Guild of Freemen Of Berwick-upon-Tweed

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HISTORY.

Berwick is mentioned in early chronicles from the ninth century and it was already the principal port for southern Scotland by 1119 when Prince David referred to it as a Royal Burgh and appointed a Sheriff (Vicecomes de Berwic). On his accession to the throne of Scotland in 1124 as King David 1, he granted charters to four Royal Burghs in southern Scotland, one of which was Berwick. In return for taxes or tribute collected by the townspeople and assistance with the defence of the town, they were granted the exclusive right of trade within the town except on market days or fairs. Berwick was the wealthiest town in Scotland throughout the twelfth and thirteenth centuries with its customs duties contributing up to one third of the total Royal income. As the closest point to Europe much of  Scottish imports and exports passed through the port. Merchants and tradesmen from as far afield as Flanders and southern England settled in the Burgh.


The original burgesses of Berwick were those who possessed a 'toft' or rood of land sometimes referred to as a Burgage plot within the Burgh. The holding of such plots also entailed responsibilities in the governing of the town. Tradesmen who were Freemen were formed into Trade Guilds which protected the standards and trade within the town. The earliest recorded Trade Guilds were the Baxters (bakers), Fleshers (butchers) and Salmon Fishers. It was possible to become a Freeman after a year and a day spent within the town. It was not necessary to possess a burgage plot in order to be a Freeman. The Commune or Community represented the inhabitants of the town and included all Freemen and Burgesses. The Provost (sometimes Burgh Reeve or Alderman) was appointed by the King. He was the King's representative and was responsible for collecting customs and other Royal dues along with the Bailies. At this time Royal Burghs were on the King's land and were subject to the jurisdiction of the King's Officers.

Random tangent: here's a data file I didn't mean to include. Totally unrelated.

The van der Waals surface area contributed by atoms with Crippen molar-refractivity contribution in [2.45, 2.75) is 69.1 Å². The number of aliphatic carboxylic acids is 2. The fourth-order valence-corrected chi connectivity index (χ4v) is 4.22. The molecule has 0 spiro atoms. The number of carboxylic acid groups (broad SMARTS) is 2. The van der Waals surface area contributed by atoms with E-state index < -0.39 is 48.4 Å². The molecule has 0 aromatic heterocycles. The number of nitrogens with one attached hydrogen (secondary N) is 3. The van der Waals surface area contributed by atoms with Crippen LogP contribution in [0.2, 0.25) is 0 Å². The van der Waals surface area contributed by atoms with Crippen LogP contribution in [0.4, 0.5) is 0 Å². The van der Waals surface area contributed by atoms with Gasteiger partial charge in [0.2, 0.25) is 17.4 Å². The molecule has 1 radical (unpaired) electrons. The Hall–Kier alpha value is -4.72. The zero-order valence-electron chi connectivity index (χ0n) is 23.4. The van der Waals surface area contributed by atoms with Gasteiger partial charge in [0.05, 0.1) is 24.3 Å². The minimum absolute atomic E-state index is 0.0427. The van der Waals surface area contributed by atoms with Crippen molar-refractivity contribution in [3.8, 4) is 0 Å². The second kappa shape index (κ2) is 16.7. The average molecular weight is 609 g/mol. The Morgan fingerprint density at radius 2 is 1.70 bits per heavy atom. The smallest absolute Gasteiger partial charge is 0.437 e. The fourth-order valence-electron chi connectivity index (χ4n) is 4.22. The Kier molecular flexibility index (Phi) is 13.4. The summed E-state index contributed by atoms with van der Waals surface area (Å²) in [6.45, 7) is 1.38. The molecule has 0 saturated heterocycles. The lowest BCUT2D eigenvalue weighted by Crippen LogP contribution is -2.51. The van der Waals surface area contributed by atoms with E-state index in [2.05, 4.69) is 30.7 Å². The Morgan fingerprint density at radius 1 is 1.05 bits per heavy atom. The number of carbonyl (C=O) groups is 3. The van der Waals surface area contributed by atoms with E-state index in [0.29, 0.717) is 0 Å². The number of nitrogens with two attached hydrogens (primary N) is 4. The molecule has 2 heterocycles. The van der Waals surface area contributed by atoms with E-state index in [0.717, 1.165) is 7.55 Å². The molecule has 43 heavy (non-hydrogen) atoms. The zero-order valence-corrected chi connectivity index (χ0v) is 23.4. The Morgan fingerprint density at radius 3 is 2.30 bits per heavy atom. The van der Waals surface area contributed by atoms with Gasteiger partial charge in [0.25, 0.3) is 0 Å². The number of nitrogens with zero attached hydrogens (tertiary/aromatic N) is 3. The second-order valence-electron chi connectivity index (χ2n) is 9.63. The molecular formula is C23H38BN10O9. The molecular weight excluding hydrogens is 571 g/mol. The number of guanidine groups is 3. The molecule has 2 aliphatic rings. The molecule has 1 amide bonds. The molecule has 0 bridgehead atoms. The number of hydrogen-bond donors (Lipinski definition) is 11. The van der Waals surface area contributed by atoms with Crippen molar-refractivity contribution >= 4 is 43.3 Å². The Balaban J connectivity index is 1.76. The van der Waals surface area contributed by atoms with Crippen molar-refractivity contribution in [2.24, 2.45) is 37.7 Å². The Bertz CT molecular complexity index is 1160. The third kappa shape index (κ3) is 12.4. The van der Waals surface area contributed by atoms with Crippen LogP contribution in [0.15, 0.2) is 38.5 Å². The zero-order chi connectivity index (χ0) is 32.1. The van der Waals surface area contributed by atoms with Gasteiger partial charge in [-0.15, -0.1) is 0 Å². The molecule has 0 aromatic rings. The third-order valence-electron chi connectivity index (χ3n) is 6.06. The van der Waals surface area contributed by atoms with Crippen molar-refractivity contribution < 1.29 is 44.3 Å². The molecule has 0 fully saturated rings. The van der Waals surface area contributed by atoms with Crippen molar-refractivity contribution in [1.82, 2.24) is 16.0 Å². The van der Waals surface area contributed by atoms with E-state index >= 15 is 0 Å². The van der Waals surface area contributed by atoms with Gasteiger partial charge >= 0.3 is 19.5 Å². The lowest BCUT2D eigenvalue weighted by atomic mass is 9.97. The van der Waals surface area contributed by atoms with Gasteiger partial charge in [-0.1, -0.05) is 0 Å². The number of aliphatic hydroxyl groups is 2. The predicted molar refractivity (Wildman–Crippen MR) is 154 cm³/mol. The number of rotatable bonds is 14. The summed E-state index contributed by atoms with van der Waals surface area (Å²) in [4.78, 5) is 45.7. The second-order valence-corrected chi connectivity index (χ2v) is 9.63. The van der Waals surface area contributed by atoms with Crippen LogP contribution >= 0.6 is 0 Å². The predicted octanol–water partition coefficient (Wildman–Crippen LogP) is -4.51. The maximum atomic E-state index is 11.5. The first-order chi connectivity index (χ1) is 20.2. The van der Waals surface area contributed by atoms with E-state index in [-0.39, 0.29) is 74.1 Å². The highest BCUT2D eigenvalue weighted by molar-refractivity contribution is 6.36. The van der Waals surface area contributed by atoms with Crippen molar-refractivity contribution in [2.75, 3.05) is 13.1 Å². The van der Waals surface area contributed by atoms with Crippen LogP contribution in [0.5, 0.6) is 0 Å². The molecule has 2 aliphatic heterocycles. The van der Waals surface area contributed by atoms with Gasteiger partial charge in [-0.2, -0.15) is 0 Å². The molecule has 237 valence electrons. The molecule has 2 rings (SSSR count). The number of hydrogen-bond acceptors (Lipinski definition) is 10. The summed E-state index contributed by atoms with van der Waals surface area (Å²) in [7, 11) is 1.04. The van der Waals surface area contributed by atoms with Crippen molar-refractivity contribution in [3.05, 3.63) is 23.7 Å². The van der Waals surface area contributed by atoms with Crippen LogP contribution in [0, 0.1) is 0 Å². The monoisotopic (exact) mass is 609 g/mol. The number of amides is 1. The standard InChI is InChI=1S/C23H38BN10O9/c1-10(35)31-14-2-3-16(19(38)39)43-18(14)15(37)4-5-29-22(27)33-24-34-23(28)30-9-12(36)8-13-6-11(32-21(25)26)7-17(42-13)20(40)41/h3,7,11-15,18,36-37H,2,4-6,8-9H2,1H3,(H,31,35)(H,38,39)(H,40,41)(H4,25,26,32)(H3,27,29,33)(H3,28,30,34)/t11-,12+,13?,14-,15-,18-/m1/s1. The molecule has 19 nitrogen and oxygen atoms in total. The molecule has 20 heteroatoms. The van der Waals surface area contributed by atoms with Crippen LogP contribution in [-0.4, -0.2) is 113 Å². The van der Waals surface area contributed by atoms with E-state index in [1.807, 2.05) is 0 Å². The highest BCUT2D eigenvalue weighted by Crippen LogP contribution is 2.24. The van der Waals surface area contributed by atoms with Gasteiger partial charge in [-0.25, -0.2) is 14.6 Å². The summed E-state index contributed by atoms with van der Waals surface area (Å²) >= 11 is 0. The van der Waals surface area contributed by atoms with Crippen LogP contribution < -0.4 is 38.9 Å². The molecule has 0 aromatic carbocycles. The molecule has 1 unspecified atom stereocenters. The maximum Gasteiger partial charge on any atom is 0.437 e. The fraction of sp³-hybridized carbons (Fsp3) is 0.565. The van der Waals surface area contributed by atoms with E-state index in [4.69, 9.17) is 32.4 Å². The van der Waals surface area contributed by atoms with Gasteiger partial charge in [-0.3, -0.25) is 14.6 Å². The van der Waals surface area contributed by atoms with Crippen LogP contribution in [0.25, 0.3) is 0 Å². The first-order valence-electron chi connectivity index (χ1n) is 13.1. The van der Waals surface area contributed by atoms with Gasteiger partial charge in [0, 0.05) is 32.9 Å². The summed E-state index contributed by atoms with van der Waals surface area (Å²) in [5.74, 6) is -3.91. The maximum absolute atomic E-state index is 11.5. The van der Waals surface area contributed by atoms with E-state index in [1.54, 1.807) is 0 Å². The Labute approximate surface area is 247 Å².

The four original Royal Burghs in southern Scotland met as the Curia Quattuor Burgorum or Court of the Four Burghs. The Leges Quattuor Burgorum (Laws of the Four Burghs) were drawn up by this Court and in due time received the sanction of the King's Court or Parliament. This Court was summoned each year by the Chamberlain of Scotland who presided over the Court. Commissioners were provided by the original four Royal Burghs to sit with the Chamberlain and develop common practices and resolve disputes. Appeals could be made against decisions by a Provost or Bailies to this Court. Other Royal Burghs were created and became subject to decisions of this Court. Royal Burghs from the north of Scotland met as The Hanse of Northern Burghs.


The Statutae Gildae were written and agreed by the Berwick Guild in the 13th. century. They were approved by the Court of the Four Burghs and applied to all Scottish Guilds. There were amendments to these original laws by the Court and in Berwick additional items were added.